If you live in the New York City area, you may not remember what a filthy city it was about two decades ago. The maintenance on many of the city’s parks was lacking from years of neglect and there was litter in more places than you’d like to think.
Around that time, 1995 to be exact, Bette Midler moved back to New York City, the city that had helped launch her fabled career when she first appeared as part of the chorus in Fiddler On The Roof on Broadway in 1967. After that, she developed a cult following when she began singing at the Continental Baths in the Village. (And her one-time piano player was the then unknown Barry Manilow).
She’s won Grammys and a Tony and has been Oscar-nominated as well. She’s currently appearing on Broadway in I’ll Eat You Last, a one-woman show about the life of Hollywood super agent Sue Mengers. But to New Yorkers, Bette Midler holds a different and special place in our hearts. For it is Bette Midler who founded the New York Restoration Project in 1999.
At that time, Bette Midler was living in Tribeca (a trendy part of lower Manhattan, for those of you not familiar with New York neighborhoods). In a recent interview with Marlo Thomas (whose work with St. Jude Children’s Research Hospital was profiled on this very site in May), Midler told Thomas that she was horrified by the disrepair, the vacant lots and the empty buildings that were all around the city in the late 90s. According to Midler, the city had 10,000 vacant lots and empty buildings that were being used as crack houses.
Around that time, former Mayor Rudy Giuliani decided that NYC would sell 114 community gardens to developers. But for many years these community gardens had been tended to by gardeners who had squatted on the land. When they heard what Giuliani planned, they protested his decision at City Hall and, when Midler heard about it, she and the newly-formed New York Restoration Project raised the money needed to save the land from destruction and ensure that they’d remain public gardens.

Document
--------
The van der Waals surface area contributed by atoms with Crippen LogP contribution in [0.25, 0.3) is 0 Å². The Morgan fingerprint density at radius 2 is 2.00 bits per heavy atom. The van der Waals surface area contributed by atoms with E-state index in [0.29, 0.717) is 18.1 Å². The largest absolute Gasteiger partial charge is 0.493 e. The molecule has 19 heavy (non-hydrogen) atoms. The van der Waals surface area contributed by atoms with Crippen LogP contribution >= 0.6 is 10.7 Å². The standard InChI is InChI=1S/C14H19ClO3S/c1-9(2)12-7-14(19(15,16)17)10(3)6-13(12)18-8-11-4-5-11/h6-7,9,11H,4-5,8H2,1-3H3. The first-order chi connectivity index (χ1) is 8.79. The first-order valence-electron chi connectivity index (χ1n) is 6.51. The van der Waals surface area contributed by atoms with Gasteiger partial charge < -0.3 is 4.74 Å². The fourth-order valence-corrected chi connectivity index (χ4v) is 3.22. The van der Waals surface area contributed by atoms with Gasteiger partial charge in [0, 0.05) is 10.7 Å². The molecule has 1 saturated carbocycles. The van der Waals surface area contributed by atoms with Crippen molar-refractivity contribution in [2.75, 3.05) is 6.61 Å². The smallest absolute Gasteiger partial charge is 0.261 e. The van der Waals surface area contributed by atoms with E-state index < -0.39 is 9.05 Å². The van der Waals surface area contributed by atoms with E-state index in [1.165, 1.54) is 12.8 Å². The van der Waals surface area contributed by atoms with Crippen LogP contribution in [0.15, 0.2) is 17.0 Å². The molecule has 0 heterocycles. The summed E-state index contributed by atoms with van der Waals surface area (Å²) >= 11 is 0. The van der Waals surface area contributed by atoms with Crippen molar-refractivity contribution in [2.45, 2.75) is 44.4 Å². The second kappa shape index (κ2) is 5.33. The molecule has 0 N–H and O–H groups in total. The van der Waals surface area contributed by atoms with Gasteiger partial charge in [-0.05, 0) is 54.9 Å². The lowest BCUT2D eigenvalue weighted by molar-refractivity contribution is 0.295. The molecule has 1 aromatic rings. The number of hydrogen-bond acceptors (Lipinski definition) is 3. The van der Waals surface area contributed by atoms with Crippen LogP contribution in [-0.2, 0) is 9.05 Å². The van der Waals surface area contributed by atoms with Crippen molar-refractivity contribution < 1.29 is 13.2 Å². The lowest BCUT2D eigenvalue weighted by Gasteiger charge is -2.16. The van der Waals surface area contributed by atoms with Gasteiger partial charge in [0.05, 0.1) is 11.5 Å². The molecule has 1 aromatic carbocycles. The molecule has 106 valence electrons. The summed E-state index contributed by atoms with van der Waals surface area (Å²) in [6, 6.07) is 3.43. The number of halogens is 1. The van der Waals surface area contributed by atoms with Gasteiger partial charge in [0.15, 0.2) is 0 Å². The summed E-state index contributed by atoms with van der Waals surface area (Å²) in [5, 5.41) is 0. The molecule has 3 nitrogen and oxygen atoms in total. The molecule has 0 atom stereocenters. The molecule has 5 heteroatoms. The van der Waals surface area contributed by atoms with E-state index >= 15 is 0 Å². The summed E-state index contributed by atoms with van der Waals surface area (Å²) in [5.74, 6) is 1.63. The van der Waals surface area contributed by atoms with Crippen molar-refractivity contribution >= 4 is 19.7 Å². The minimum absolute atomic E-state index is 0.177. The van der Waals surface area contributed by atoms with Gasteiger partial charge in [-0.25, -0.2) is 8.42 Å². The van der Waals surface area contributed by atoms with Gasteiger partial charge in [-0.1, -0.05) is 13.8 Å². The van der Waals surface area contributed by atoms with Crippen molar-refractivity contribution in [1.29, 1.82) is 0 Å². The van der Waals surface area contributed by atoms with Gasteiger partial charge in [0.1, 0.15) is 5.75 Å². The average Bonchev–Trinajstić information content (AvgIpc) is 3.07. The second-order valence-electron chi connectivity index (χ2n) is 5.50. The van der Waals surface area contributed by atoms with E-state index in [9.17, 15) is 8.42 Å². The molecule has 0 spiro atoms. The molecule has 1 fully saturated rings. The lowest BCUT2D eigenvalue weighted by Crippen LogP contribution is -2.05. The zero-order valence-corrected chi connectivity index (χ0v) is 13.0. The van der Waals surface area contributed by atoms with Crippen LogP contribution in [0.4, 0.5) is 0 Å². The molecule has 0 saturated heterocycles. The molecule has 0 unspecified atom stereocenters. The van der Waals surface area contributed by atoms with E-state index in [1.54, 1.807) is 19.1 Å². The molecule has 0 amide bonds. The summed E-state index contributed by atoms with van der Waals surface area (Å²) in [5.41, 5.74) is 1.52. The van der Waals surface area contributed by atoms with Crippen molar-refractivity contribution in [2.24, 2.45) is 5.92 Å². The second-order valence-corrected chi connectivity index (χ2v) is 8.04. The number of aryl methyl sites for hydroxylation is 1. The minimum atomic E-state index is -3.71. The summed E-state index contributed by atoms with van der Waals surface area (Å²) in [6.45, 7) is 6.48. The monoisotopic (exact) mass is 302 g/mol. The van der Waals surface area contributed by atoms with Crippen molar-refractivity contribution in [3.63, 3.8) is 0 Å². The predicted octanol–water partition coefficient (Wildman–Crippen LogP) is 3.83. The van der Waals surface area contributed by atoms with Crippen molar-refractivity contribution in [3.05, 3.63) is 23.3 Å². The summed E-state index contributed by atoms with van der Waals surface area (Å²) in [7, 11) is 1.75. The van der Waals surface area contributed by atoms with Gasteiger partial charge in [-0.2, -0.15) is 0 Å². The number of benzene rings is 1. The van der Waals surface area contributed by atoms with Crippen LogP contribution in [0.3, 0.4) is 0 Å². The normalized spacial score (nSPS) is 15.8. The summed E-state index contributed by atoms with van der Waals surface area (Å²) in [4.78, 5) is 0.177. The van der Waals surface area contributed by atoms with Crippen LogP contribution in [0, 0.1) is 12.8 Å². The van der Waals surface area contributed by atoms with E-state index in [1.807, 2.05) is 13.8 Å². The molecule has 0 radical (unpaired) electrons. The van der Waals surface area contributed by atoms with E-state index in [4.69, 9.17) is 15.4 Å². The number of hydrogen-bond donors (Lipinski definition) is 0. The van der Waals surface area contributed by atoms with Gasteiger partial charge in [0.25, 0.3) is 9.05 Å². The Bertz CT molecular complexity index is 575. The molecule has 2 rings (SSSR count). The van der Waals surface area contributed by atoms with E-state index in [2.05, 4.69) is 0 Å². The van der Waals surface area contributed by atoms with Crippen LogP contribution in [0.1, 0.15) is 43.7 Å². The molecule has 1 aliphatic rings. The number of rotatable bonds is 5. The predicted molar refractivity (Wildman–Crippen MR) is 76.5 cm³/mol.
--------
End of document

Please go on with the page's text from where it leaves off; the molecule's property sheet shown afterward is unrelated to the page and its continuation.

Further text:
From there, Midler and her crew moved on to cleaning up parks all around the city, starting with Fort Tryon Park at the top of Manhattan. As she told Marlo Thomas, “I took one look and couldn’t believe my eyes. It was a dumping ground . . . the garbage was literally two feet high”. Midler and a small group of people (that she paid out of her own pocket with start-up funds of about $300,000) began cleaning up the park, one piece of garbage at a time. From there, their efforts spread throughout the city.
New York Restoration Project – working in partnership with the NYC Department of Parks and Recreation, corporate sponsors (like Home Depot) and community volunteers – have planted hundreds of thousands of trees, shrubs and flowers. And in 2007, Midler and the NYRP teamed with Mayor Michael Bloomberg to start MillionTreesNYC with a goal of planting 1 million trees in NYC by 2017.
Every year, Bette Midler throws a fundraising event called Hulaween to raise funds for the New York Restoration Project. In 2012, the 15th anniversary of the original bash, she raised $1.8 million to expand the work of the organization.
In response to a question by Marlo Thomas on what song of hers would exemplify her passion for her cause, Midler cites the lyrics of her hit song The Rose, which says that love is a flower and you are its only seed. Bette Midler says the song is about rebirth, restoration and regrowth and that’s what the New York Restoration Project does every day. Midler encourages people – not just in NYC but in any community around the country – to work with friends and family on cleaning up and beautifying their own local areas. A noble cause indeed.